A Couple Videos About Our Crazy Patent System

from the you-might-enjoy... dept

We're hearing more and more talk about how broken the patent system is, and recently came across a pair of videos we figured some of you might enjoy. The first is a comedic riff on Apple's recent page turn design patent, leading Ron Charles to post an amusing video of how Apple might explain its patenting of "letters":
There are some good lines in there. "Everything we've done, is designed to be very capable, but also familiar. So our goal, was to take all the amazing things that people like to do... and own them."

On a slightly more serious note, economist Alex Tabarrok, has put together a video arguing for the end of software patents:
It's not a bad video, though I think the analysis is a bit overly simplistic, in that it kicks off with the idea that pharma patents make sense. The more you dig into the details of pharma patents, the more you realize that's not true either. However, even granting that, the argument he makes is the commonly seen economics argument that, at the very least, things like pharma and software display such different economic characteristics that it's silly to use the same patent system for both. Specifically, the sunk costs of innovation for software tend to be relatively low, so the protection a patent grants might not be useful. It also notes how patents can impede innovation. One thing I'm happy it includes is a note about how you get less innovation when you don't have competitors pushing you to keep innovating. That's a point that often gets missed in these debates.

Either way, I figured folks might enjoy both of these videos.

Filed Under: patents, software patents, videos

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  1. identicon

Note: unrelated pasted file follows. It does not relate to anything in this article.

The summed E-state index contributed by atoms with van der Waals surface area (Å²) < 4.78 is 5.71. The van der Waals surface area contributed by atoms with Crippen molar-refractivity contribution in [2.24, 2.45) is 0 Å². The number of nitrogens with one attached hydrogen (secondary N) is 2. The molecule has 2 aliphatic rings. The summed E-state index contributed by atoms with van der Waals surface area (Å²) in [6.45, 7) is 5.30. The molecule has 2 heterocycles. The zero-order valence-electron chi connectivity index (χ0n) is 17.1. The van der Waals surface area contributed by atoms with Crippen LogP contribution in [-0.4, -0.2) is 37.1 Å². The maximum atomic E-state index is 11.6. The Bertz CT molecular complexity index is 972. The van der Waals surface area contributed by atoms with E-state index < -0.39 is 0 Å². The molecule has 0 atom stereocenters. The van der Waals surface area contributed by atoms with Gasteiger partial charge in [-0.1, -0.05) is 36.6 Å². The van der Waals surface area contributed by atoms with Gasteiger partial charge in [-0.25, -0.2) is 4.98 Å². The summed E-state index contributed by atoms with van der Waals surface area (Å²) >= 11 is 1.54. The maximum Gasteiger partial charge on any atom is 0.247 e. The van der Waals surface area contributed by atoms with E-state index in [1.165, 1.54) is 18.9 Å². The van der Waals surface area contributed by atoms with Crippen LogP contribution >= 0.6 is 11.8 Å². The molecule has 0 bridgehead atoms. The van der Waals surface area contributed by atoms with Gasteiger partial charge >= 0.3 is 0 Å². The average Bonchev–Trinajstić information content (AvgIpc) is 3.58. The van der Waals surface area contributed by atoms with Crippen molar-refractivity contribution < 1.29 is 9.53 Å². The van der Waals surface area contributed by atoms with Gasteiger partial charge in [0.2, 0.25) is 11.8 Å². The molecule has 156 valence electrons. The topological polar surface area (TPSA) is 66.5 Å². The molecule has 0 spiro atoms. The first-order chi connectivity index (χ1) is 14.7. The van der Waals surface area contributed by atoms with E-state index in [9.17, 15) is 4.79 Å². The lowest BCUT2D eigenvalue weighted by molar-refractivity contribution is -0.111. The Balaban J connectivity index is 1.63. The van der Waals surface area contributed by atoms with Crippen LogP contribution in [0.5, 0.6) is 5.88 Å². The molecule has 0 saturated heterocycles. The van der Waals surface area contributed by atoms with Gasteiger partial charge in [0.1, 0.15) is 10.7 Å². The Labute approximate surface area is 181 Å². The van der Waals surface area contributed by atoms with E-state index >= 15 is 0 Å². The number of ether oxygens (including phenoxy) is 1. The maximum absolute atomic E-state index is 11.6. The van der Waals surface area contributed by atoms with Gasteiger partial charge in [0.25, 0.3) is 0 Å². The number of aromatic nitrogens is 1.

Anonymous Coward, 13 Dec 2012 @ 11:10am

    Re: Re: Re: Re:

    The "rounded corners" was just one of several elements that comprised the claimed design. To potentially infringe one would have to incorporate into their product all of the several elements, and not just select ones like "rounded corners". Design patents have a more limited term than utility patents, and significantly different requirements for establishing infringement. In the case of design patents the test is essentially the one used with respect to trademark infringement, i.e., an ordinary consumer exercizing ordinary care.

    I agree that there is no clear definition of what comprises a "software" patent, so lumping all patents that involve software to some degree can be very misleading.

    It is not particularly difficult to explain patents to lay persons if you are conversant in what a patent comprises. It is when "lay" explains to "lay" that things start to go awry. I will readily admit, however, that many of the patents held up a really, really "bad" patents are decidedly so. Are they the majority? Experience informs me this is not at all the case.

    Re patents under government contracts, or any other contracts for that matter, patent rights in all cases go to the actual inventors, and not to the financier. Of course, they can subsequently be transferred by contract, but in the absence of a contract a financier is SOL. This stands in clear contrast to copyright law where a "work for hire" produces the opposite result.

    It is also important to realize that in most cases under government contracts an invention has been created prior to the contract, with the contract merely being the vehicle by which to adapt an invention to the particular needs of the government agency. For inventions actually invented in their totality under a government contract (conceived and first actually reduced to practice), longstanding experience demonstrated that commercialization of the invention was a rarity given that commercial entities would still be required to make substantial investments for a product incorporating the investment to be made market-ready. The Bayh-Dole Act, love it or hate it, was crafted to provide commercial market incentives. I do agree on one thing, however. I subscribe to the position that an invention created by a government employee or officer in the course of their ordinary duties should not be patentable, as is the case under copyright law with works created by officers and employees in the course of their ordinary duties.

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